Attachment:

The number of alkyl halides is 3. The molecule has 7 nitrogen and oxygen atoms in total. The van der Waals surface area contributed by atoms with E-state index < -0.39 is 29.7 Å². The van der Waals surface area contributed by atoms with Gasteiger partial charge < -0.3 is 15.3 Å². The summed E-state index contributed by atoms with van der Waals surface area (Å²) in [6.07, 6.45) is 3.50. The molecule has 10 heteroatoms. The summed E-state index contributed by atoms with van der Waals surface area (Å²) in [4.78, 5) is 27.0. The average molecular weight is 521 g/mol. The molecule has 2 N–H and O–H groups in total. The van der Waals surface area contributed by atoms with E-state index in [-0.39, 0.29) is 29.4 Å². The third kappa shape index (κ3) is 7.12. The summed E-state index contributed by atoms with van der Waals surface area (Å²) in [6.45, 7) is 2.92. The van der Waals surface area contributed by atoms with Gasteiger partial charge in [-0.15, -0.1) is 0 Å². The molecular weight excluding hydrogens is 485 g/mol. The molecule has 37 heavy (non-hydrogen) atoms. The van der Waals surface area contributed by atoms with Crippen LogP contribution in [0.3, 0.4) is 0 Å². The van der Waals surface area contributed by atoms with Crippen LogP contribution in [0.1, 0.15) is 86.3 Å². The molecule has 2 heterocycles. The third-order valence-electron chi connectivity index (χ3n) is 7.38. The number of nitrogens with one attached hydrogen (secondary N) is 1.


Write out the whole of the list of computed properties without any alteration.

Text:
The number of alkyl halides is 3. The molecule has 7 nitrogen and oxygen atoms in total. The van der Waals surface area contributed by atoms with E-state index < -0.39 is 29.7 Å². The van der Waals surface area contributed by atoms with Gasteiger partial charge < -0.3 is 15.3 Å². The summed E-state index contributed by atoms with van der Waals surface area (Å²) in [6.07, 6.45) is 3.50. The molecule has 10 heteroatoms. The summed E-state index contributed by atoms with van der Waals surface area (Å²) in [4.78, 5) is 27.0. The average molecular weight is 521 g/mol. The molecule has 2 N–H and O–H groups in total. The van der Waals surface area contributed by atoms with E-state index in [-0.39, 0.29) is 29.4 Å². The third kappa shape index (κ3) is 7.12. The summed E-state index contributed by atoms with van der Waals surface area (Å²) in [6.45, 7) is 2.92. The van der Waals surface area contributed by atoms with Gasteiger partial charge in [-0.15, -0.1) is 0 Å². The molecular weight excluding hydrogens is 485 g/mol. The molecule has 37 heavy (non-hydrogen) atoms. The van der Waals surface area contributed by atoms with Crippen LogP contribution in [0.3, 0.4) is 0 Å². The van der Waals surface area contributed by atoms with Crippen LogP contribution in [0.1, 0.15) is 86.3 Å². The molecule has 2 heterocycles. The third-order valence-electron chi connectivity index (χ3n) is 7.38. The number of nitrogens with one attached hydrogen (secondary N) is 1.